Average salaries offered by companies to new hires in 38 key Chinese cities fell 1.3% to 10,420 yuan ($1,458) in the fourth quarter of 2023 from a year ago. That was the worst drop since at least 2016, according to data from online recruitment platform Zhaopin Ltd. compiled by Bloomberg.
It’s also the third straight quarter of decline, the longest run since data on yearly changes were first available in 2016.
In Beijing, the wages decreased 2.7% from a year ago in the fourth consecutive quarter of contraction. Salaries in the southern metropolis of Guangzhou fell 4.5%.
The data highlights the mounting deflation risks faced by China going into 2024, which weigh on its growth outlook. A gloomy job market means residents could pare back their spending, adding to downward pressure on consumer prices that are already falling at the steepest pace in three years.
It also bodes ill for the property market, which is extending its worst slump in history. With an uncertain income outlook, households could continue to delay their home purchases and avoid taking out mortgages.
China has seen widespread salary cuts in various sectors this year including technology, finance and among local government workers, a result of regulatory crackdowns and strained public finances. Beyond that, companies are also under pressure from weak domestic and overseas demand for their products.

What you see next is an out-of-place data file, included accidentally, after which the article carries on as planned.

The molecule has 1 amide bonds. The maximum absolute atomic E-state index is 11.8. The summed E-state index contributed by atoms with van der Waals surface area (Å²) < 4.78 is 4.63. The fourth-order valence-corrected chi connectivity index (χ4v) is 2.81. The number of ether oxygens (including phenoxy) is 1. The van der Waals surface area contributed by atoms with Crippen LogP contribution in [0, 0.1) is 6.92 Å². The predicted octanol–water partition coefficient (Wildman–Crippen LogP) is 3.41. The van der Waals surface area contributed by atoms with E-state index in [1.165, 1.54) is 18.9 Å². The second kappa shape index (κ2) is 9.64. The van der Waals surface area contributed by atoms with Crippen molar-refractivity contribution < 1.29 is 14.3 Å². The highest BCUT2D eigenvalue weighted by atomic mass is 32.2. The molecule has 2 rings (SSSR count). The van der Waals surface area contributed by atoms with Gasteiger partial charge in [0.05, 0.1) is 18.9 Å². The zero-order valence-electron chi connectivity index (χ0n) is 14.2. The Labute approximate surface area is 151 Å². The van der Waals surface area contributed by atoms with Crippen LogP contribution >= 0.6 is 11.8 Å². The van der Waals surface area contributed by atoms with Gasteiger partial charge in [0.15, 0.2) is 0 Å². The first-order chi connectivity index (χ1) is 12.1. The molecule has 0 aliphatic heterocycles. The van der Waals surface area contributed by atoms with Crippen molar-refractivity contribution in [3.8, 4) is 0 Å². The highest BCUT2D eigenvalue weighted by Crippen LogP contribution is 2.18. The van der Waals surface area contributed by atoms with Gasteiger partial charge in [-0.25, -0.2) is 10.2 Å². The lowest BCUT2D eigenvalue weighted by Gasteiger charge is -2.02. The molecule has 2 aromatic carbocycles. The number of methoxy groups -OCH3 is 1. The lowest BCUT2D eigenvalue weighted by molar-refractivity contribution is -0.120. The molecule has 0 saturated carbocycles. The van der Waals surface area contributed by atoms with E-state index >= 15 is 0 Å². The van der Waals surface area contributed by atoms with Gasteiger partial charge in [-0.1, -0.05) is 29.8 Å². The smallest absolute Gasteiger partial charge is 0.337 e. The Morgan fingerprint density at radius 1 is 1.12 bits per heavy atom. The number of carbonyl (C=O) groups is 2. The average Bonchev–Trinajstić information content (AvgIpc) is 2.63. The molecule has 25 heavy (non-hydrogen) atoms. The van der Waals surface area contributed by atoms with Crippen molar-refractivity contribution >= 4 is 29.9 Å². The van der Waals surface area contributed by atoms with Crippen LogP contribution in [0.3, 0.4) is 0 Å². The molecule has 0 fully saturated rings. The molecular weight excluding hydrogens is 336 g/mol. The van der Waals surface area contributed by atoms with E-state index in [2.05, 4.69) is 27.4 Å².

Entry-level salaries have been falling in the so-called new-economy sectors, including electric vehicles, batteries, and solar and wind power. The average salary fell 2.3% to 13,758 yuan in December from a year earlier, according to data from a private survey by Caixin Insight Group and Business Big Data Co.
A breakdown of the official jobless rate showed more than one in five young people could not find a job as of June, before the statistics authorities stopped publishing the numbers. That was in part due to companies’ increasing preference for experienced workers, who appear to have accepted lower wages and longer working hours due to concern over their job prospects.
The government says it is ironing out complexities in the jobless data.
A consumer confidence index compiled by the National Bureau of Statistics shows sentiment hovered around a historical low as of November, the most recent month for which data is available.
The index takes into account peoples’ assessment of their income, employment and willingness to spend. It shows confidence is yet to improve from the levels seen in 2022, when lockdowns due to Covid-19 were still in place.
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